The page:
When asked if he held out any hope of the situation getting better anytime soon, Hugo shared, “There’s no more reservations in the Catholic Church in Poland to maybe not be outright homophobic, transphobic, etc.
“It does not help that the general situation in Poland is bad, especially economically, partly because of the pandemic. I hope in the long run it will go away, as the ruling party finds different targets, or better yet, disappears from the political scene.”
“I hope in the long run it will go away, as the ruling party finds different targets, or better yet, disappears from the political scene.”
I came away from that conversation angrier than I was before. And then I remembered that ripple effect. I worry immensely for Hugo and his trans friends in Poland but I also worry for a large number of queer people in Ireland who need Poland.
As Ireland does not provide any surgery options for trans people, in recent years Poland has become the number one destination for Ireland’s trans masculine community to access top surgery. We have found a surgeon who is highly experienced, provides great results and is a fraction of the cost of what we would pay in the likes of the UK or Spain etc.
Hundreds of trans, non-binary and gender-nonconforming people travel to Dr Lembas in Warsaw, Poland, every year. I was one of them, I was there in October 2019. I asked Dr Lembas how many people travel to him from Ireland and he replied, “Too many to count. Let’s just say that the majority of double mastectomies that I perform in my career now, are trans people coming from Ireland.”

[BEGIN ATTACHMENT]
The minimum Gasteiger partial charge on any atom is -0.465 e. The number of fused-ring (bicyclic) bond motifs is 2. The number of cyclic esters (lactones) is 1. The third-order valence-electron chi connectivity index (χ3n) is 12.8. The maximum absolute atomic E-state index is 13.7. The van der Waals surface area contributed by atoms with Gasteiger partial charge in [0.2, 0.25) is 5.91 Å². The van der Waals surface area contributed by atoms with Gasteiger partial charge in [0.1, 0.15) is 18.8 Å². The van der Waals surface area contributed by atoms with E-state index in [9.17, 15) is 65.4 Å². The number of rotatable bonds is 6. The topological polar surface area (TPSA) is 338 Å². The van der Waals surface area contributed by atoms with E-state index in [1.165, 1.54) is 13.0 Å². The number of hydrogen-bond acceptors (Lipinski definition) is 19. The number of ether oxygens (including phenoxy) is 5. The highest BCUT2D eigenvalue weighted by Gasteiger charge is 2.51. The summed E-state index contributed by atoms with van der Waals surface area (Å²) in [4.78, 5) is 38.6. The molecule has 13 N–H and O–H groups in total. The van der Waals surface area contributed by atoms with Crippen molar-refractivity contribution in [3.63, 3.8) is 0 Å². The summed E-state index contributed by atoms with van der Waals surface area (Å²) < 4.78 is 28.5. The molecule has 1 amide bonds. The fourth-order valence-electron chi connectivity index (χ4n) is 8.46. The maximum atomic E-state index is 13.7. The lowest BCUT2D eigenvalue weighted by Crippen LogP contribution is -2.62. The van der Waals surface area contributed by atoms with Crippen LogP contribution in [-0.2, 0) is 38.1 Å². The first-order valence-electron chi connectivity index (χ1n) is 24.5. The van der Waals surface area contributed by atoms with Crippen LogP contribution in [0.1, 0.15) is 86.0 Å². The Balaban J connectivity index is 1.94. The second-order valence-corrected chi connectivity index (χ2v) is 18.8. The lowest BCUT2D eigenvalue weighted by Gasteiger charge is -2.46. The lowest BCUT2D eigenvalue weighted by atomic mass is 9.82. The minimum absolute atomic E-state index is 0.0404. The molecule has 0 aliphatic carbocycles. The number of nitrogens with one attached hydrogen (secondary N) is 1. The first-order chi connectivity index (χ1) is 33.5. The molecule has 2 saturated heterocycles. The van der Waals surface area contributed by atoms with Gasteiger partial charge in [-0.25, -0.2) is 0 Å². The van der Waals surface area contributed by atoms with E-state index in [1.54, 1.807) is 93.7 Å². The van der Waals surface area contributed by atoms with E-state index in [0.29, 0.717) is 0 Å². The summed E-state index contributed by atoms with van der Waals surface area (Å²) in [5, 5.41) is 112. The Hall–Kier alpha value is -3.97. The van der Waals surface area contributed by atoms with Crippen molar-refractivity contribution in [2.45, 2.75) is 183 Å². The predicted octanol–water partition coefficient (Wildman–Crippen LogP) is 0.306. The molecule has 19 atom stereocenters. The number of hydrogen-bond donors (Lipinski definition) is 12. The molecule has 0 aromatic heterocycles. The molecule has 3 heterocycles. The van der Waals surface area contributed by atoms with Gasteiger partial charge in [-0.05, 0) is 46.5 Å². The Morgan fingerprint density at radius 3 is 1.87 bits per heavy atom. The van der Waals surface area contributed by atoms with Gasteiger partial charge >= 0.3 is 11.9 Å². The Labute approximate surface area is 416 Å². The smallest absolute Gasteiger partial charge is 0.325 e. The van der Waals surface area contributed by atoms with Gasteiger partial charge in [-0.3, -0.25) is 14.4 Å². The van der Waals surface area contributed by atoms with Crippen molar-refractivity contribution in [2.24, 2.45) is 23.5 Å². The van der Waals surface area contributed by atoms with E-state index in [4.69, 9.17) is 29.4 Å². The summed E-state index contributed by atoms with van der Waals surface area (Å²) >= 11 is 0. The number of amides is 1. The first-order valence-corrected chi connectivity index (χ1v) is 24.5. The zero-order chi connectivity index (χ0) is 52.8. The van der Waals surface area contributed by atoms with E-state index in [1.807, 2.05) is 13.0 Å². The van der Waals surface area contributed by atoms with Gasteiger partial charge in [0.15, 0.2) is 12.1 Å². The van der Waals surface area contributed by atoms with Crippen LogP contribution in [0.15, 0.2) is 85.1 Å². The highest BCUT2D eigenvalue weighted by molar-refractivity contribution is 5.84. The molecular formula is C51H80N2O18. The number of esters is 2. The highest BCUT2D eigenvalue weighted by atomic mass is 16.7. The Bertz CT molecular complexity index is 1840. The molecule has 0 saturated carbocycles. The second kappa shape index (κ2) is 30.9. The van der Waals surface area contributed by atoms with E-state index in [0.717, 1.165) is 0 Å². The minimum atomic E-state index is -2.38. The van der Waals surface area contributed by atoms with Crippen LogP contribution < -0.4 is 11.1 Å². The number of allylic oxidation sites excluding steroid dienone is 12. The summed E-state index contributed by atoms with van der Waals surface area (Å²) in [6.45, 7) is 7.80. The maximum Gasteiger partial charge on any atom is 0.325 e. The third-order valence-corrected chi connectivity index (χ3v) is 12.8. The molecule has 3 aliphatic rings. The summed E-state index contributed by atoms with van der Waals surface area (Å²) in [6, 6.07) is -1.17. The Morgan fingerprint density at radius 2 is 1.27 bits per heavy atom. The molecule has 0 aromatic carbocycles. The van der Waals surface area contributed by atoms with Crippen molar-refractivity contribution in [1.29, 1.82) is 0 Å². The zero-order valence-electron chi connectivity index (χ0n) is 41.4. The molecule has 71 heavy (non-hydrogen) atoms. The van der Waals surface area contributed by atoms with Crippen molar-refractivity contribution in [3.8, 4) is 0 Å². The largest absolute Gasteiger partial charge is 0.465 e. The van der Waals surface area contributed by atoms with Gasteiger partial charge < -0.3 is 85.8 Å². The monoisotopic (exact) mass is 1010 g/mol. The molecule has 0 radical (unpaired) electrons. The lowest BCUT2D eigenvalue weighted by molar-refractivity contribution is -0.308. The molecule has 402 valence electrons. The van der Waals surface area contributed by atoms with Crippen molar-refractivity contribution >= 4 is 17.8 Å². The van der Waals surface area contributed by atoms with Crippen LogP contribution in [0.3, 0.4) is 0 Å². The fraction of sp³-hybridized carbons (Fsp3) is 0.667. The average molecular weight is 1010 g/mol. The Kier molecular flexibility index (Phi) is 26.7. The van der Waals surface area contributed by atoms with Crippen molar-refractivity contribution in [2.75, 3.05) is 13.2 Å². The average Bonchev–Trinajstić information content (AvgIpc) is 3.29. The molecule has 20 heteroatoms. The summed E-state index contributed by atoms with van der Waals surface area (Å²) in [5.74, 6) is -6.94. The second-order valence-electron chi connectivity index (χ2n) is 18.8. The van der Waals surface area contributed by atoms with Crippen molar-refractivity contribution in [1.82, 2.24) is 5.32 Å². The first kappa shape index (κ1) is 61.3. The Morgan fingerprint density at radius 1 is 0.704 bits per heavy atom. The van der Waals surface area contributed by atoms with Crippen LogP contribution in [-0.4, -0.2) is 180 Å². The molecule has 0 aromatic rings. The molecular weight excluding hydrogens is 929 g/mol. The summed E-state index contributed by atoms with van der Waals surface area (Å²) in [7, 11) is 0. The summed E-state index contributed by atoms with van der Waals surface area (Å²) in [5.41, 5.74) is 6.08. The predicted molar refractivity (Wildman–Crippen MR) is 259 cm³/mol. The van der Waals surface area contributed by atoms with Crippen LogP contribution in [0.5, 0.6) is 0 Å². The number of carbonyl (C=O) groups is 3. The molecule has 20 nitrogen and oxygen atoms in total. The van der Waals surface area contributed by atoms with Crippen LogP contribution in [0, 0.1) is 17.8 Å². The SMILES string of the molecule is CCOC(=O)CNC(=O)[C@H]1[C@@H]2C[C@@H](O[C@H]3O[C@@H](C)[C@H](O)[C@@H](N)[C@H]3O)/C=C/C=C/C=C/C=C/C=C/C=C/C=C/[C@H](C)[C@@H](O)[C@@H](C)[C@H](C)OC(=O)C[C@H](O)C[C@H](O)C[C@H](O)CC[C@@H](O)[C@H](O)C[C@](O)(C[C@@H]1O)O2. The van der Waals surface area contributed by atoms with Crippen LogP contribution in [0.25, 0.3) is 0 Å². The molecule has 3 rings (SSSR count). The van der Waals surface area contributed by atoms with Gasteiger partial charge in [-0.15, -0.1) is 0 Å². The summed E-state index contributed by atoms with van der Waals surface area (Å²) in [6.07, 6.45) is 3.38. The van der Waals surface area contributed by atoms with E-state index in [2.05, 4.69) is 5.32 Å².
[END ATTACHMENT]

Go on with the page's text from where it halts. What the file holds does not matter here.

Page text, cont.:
That made me realise just what a lifeline Poland is for us. And with the more recent and heavy crackdown on the LGBTQ+ community there, I worry that we in Ireland will lose one of our most accessible services. Is it safe for the trans community to travel there? Remember that many trans people’s travel documents may not have their correct name or have a picture of them from a previous period in their lives.
Is border control dangerous for us? If questions are asked and we have to inform them of the purpose of our visit, are we in danger? Is it safe for us to walk the streets of Poland? I will be travelling there later this month as I am accompanying a friend who is accessing surgery and I will act as his carer while he recovers. I’d be lying if I said that I’m not frightened. I’m very frightened. We’ve informed the Irish Embassy in Warsaw of our situation and arrangements, in the hope that they can help should anything go terribly wrong. Something I didn’t have to do this time last year.
If questions are asked and we have to inform them of the purpose of our visit, are we in danger? Is it safe for us to walk the streets of Poland?